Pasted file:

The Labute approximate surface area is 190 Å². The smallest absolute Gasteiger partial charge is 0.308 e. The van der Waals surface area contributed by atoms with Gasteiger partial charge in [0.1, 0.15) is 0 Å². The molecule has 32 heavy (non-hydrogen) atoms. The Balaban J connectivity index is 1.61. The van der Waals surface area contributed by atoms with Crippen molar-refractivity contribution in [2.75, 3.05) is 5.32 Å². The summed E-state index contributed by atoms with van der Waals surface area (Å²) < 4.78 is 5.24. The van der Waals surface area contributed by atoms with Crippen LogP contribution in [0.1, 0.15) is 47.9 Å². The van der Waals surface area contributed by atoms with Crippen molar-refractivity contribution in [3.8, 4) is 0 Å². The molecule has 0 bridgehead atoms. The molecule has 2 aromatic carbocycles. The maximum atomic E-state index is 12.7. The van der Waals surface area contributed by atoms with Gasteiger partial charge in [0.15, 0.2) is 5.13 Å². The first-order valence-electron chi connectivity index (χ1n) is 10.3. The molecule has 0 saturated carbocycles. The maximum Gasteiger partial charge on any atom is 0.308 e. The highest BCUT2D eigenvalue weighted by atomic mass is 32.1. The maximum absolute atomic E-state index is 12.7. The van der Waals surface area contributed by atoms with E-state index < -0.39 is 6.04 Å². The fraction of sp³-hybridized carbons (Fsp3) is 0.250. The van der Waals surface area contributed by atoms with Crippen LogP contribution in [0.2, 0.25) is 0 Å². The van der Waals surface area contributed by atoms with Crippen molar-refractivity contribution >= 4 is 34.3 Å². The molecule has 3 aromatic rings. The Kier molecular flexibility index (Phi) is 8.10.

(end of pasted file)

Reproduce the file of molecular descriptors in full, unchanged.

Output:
The Labute approximate surface area is 190 Å². The smallest absolute Gasteiger partial charge is 0.308 e. The van der Waals surface area contributed by atoms with Gasteiger partial charge in [0.1, 0.15) is 0 Å². The molecule has 32 heavy (non-hydrogen) atoms. The Balaban J connectivity index is 1.61. The van der Waals surface area contributed by atoms with Crippen molar-refractivity contribution in [2.75, 3.05) is 5.32 Å². The summed E-state index contributed by atoms with van der Waals surface area (Å²) < 4.78 is 5.24. The van der Waals surface area contributed by atoms with Crippen LogP contribution in [0.1, 0.15) is 47.9 Å². The van der Waals surface area contributed by atoms with Crippen molar-refractivity contribution in [3.8, 4) is 0 Å². The molecule has 0 bridgehead atoms. The molecule has 2 aromatic carbocycles. The maximum atomic E-state index is 12.7. The van der Waals surface area contributed by atoms with Gasteiger partial charge in [0.15, 0.2) is 5.13 Å². The first-order valence-electron chi connectivity index (χ1n) is 10.3. The molecule has 0 saturated carbocycles. The maximum Gasteiger partial charge on any atom is 0.308 e. The highest BCUT2D eigenvalue weighted by atomic mass is 32.1. The maximum absolute atomic E-state index is 12.7. The van der Waals surface area contributed by atoms with E-state index < -0.39 is 6.04 Å². The fraction of sp³-hybridized carbons (Fsp3) is 0.250. The van der Waals surface area contributed by atoms with Crippen LogP contribution in [0.2, 0.25) is 0 Å². The van der Waals surface area contributed by atoms with Crippen molar-refractivity contribution >= 4 is 34.3 Å². The molecule has 3 aromatic rings. The Kier molecular flexibility index (Phi) is 8.10.